Adam Komisarof: Author, Professor

At Home AbroadWith Japan’s working population greying and rapidly dwindling, supplementing the labour shortage with non-Japanese workers has been proposed as one solution to this demographic crisis. It is crucial, however, that foreign nationals not only be “imported,” but also that Japanese and non-Japanese can coexist comfortably and ultimately thrive together.  This is the focus of the newly-released At Home Abroad: The Contemporary Western Experience in Japan.  Prof. Adam Komisarof is a Visiting Academic at The Nissan Institute, University of Oxford, and a former JET, and his book launch at the will be held at the Daiwa Anglo-Japanese Foundation on March 26th  There will be an interactive talk from 6-7pm, followed by a drinks reception from 7-8pm. Registration is required on the Daiwa bookings page here.

Register early to guarantee your space for the launch of this already quick-selling book!  There is no charge to attend.

* Now the Daiwa event has passed, you can still get a copy of the book through Amazon Japan here.

1. What do you do, and why?

I am a professor in Reitaku University’s Department of Economics and Business Administration and have lived in Japan for 16 years.  I am now in the middle of a sabbatical year, serving as a senior associate member of St. Antony’s College, University of Oxford, and conducting research as a visiting academic at the Nissan Institute of Japanese Studies.  As a bilingual intercultural trainer (Japanese and English), I have conducted workshops for thousands of participants in Japan, the United States, Southeast Asia, and Europe.  I have over 40 publications, including two books, On the Front Lines of Forging a Global Society: Japanese and American Coworkers in Japan (2011) and At Home Abroad: The Contemporary Western Experience in Japan (2012).

I became interested in the field of intercultural communication when I realized that its main concepts described very well the cultural differences which I’d experienced in Japan—differences which I could not put into words until I discovered this field.  Also, I learned how to deal effectively with these cultural differences so I could develop positive relationships with my Japanese co-workers, neighbours, and family members.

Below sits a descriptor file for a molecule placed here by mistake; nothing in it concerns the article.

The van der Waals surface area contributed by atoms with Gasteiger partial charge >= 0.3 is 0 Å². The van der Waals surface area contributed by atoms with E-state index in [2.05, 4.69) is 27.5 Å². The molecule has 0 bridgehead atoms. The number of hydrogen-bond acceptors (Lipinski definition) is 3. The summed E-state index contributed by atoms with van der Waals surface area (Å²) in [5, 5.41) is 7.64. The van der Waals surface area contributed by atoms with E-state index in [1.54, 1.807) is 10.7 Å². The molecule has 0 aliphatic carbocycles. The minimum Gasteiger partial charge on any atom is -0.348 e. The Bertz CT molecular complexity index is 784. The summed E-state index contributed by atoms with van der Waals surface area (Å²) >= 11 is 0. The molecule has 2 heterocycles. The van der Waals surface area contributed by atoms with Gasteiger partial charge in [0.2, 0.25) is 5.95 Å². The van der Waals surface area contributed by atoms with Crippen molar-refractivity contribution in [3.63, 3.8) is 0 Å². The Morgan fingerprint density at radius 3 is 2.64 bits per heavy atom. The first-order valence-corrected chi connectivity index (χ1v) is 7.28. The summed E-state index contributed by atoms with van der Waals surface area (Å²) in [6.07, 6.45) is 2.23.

2. Why should people read it your book?

My latest book, At Home Abroad: The Contemporary Western Experience in Japan, is essential reading for people who are searching for keys to developing synergistic, effective relationships between Japanese and non-Japanese in the workplace and their communities.  The book launch will be held at the Anglo-Japanese Daiwa Foundation on March 26th.  My talk about the book will be followed by a discussion and drinks afterwards.  Attendance is free, but pre-registration is required here.

3. What are your top tips for attendees/people who are interested in your niche?

Come to the book launch!  I will give advice there and open your eyes to new ways of thinking about intercultural communication.  My book will be sold at a special rate—cheaper than if you buy it online.  And of course, I am glad to sign your copy.

4. What’s your favourite Japanese thing in London?

My favourite Japanese-related thing to do in London is to see the permanent collection at The British Museum.  The historical artefacts that they have from Japan are tremendous.

 Prof Adam Komisarof

Prof Adam Komisarof

At Home Abroad: The Contemporary Western Experience in Japan

Published by Reitaku University Press

With Japan’s working population greying and rapidly dwindling, supplementing the labour shortage with non-Japanese workers has been proposed as one solution to this demographic crisis. It is crucial, however, that foreign nationals not only be “imported,” but also that Japanese and non-Japanese can coexist comfortably and ultimately thrive together.

Professor Komisarof focuses in this book on one group of foreign nationals—attempting to discover the essence of the contemporary Western experience in Japan by interviewing 12 trailblazers who intimately know the heart of Japan. The interviewees describe heading a multinational corporation, life in a remote mountain hamlet, the inner sanctum of the Japanese entertainment industry, and much more. Luminaries such as Donald Keene, Donald Richie and Patrick Harlan reveal the extent to which they feel accepted within Japanese society as well as what can be done by both Japanese and non-Japanese to strengthen the inclusion of foreign nationals.

A rigorous analysis following the interviews explores the keys to creating a more global Japan and actualizing positive intercultural communication between Japanese and Westerners. This book is essential reading for people who are searching for keys to developing synergistic, effective relationships between Japanese and non-Japanese in the workplace and beyond.

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